I’m not talking about the phony kind the court system currently practices, as illustrated by the statue of a blindfolded woman. I’m talking about the kind that can level the playing field for black defendants by protecting them against implicit—and explicit—racial bias.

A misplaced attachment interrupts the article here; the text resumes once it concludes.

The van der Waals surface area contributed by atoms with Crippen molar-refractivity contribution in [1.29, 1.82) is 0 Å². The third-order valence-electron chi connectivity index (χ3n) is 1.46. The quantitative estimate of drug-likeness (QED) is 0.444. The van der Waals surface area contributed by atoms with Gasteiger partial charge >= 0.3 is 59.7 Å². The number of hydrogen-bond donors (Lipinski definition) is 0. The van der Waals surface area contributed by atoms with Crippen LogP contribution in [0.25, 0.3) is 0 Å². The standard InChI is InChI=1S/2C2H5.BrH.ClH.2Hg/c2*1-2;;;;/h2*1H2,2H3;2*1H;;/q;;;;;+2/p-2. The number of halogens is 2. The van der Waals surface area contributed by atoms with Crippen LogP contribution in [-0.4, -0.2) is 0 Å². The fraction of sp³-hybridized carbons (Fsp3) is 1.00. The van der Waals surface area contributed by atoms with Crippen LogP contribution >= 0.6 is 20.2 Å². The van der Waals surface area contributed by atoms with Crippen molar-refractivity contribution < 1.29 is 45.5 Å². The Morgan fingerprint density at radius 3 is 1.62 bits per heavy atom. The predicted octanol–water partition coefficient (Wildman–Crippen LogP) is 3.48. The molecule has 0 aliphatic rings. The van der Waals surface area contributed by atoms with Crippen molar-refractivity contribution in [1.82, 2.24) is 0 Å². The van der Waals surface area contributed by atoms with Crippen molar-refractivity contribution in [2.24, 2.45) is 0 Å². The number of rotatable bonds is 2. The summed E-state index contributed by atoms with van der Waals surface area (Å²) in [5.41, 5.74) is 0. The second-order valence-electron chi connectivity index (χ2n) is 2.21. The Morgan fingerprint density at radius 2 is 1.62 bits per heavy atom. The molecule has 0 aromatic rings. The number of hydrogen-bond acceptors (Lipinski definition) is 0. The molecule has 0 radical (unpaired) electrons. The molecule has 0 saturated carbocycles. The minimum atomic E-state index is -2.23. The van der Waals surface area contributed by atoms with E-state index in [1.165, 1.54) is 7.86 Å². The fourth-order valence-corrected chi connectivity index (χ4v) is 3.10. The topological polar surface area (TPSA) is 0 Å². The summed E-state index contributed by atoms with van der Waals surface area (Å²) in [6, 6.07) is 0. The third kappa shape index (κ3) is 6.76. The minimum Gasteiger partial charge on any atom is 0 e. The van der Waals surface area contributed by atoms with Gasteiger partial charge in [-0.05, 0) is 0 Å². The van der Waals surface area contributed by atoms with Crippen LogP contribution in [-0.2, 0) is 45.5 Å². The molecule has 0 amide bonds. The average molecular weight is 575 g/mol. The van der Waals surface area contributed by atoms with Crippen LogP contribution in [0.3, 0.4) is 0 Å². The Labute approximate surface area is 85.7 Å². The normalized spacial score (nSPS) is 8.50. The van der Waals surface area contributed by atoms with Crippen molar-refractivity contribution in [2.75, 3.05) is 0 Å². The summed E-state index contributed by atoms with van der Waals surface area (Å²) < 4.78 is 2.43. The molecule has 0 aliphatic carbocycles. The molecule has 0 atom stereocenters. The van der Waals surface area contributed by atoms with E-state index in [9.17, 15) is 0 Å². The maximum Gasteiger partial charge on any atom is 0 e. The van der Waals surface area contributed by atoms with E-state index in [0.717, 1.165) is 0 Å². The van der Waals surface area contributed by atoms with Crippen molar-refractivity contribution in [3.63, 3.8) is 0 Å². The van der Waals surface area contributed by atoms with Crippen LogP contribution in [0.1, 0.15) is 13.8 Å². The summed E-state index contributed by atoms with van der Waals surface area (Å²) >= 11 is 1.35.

The system must stop allowing prosecutors and defense attorneys to have the names of potential jurors. And it must outlaw the practice of allowing them a certain number of peremptory challenges (depending on the state) as potential jurors sit in the same courtroom, making race a prominent, if unspoken, feature of jury selection. Prosecutors routinely strike potential black jurors from the jury pool, even while using non-racial fig leafs for excuses so as to not trigger a so-called Batson violation. A prosecutor where I live, in Horry County, South Carolina, said he tries to exclude young black men from juries when the defendant is also a young black man. He believes that’s not racist because he is happy to seat older black men in judgment of younger ones. He thinks older black men are more likely to find young black men guilty because an older black man will be disappointed in the younger one for getting into trouble, the prosecutor told me. In my native state of South Carolina, a prosecutor said he dismissed a potential black juror because he “shucked and jived,” and our justice system was cool with it. I’m not making that up.